A mixed‐studies systematic review of the experiences of body image, disordered eating, and eating disorders during the COVID ‐19 pandemic

Jekaterina Schneider, Georgina Pegram, Benjamin Gibson, Deborah Talamonti, Aline Tinoco, Nadia Craddock, Emily Matheson, Mark Forshaw

Research output: Contribution to journalArticle (journal)peer-review

43 Citations (Scopus)
245 Downloads (Pure)

Abstract

Objectives: This systematic review assessed the influence of the COVID-19 pandemic and associated restrictions on body image, disordered eating (DE), and eating disorder outcomes. Methods: After registration on PROSPERO, a search was conducted for papers published between December 1, 2019 and August 1, 2021, using the databases PsycINFO, PsycARTICLES, CINAHL Plus, AMED, MEDLINE, ERIC, EMBASE, Wiley, and ProQuest (dissertations and theses).Results: Data from 75 qualitative, quantitative, and mixed-methods studies were synthesized using a convergent integrated approach and presented narratively within four themes: (1) disruptions due to the COVID-19 pandemic; (2) variability in the improvement or exacerbation of symptoms; (3) factors associated with body image and DE outcomes; (4) unique challenges for marginalized and under represented groups. Disruptions due to the pandemic included social and functional restrictions. Although most studies reported a worsening of concerns, some participants also reported symptom improvement or no change as a result of the pandemic. Factors associated with worse outcomes included psychological, individual, social, and eating disorder-related variables. Individuals identifying as LGBTQ+ reported unique concerns during COVID-19.Discussion: There is large variability in individuals' responses to COVID-19 and limited research exploring the effect of the pandemic on body image, DE, and eating dis-order outcomes using longitudinal and experimental study designs. In addition, further research is required to investigate the effect of the COVID-19 pandemic on body image and eating concerns among minoritized, racialized, underrepresented, or otherwise marginalized participants. Based on the findings of this review, we make recommendations for individuals, researchers, clinicians, and public health messaging. Public Significance: This review of 75 studies highlights the widespread negative impacts that the COVID-19 pandemic and associated restrictions have had on body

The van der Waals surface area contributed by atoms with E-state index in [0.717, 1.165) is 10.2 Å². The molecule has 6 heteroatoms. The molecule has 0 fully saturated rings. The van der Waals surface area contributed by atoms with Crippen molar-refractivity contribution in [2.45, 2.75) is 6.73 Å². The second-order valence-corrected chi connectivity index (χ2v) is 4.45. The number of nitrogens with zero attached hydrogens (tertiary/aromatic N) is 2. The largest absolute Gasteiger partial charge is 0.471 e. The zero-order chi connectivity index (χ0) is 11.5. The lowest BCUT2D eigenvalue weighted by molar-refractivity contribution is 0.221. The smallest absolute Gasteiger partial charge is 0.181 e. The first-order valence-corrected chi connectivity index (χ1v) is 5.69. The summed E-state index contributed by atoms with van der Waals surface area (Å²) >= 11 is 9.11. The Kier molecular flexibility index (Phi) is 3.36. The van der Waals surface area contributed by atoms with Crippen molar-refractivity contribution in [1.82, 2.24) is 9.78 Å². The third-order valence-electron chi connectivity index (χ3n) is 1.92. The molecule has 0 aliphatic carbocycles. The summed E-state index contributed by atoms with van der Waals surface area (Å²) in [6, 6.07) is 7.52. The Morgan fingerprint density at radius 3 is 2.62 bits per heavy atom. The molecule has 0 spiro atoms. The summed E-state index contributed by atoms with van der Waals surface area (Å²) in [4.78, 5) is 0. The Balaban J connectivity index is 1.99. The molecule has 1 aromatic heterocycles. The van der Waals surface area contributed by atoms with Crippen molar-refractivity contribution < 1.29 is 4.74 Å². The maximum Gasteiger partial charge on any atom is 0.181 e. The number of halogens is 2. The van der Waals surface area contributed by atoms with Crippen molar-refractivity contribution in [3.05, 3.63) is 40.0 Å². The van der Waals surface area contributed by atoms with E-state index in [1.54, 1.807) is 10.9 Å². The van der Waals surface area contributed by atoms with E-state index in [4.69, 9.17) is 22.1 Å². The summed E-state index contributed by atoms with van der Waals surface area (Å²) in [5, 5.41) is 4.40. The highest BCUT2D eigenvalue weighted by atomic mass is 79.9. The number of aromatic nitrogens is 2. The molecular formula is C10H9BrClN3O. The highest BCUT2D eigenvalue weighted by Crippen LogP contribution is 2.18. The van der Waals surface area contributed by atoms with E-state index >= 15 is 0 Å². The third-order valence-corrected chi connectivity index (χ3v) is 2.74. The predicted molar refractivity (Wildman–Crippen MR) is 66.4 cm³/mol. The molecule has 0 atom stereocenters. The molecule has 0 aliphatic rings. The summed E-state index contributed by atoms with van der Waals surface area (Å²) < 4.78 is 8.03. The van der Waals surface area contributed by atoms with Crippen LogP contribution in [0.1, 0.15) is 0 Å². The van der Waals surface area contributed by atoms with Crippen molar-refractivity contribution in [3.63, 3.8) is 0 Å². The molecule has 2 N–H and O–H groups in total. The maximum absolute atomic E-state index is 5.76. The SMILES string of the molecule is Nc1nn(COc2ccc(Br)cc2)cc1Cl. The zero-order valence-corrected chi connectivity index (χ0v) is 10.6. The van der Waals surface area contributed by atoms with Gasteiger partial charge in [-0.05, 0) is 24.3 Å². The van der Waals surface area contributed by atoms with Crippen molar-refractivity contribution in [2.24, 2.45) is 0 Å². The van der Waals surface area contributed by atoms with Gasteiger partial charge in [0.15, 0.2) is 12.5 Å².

Original languageUndefined/Unknown
Pages (from-to)26-67
JournalInternational Journal of Eating Disorders
Volume56
Early online date18 Jan 2023
DOIs
Publication statusPublished - 18 Jan 2023

Keywords

  • body image
  • coronavirus
  • COVID-19
  • disordered eating
  • eating and feeding disorders
  • health inequality
  • isolation
  • lockdown
  • narrative synthesis
  • pandemic

Cite this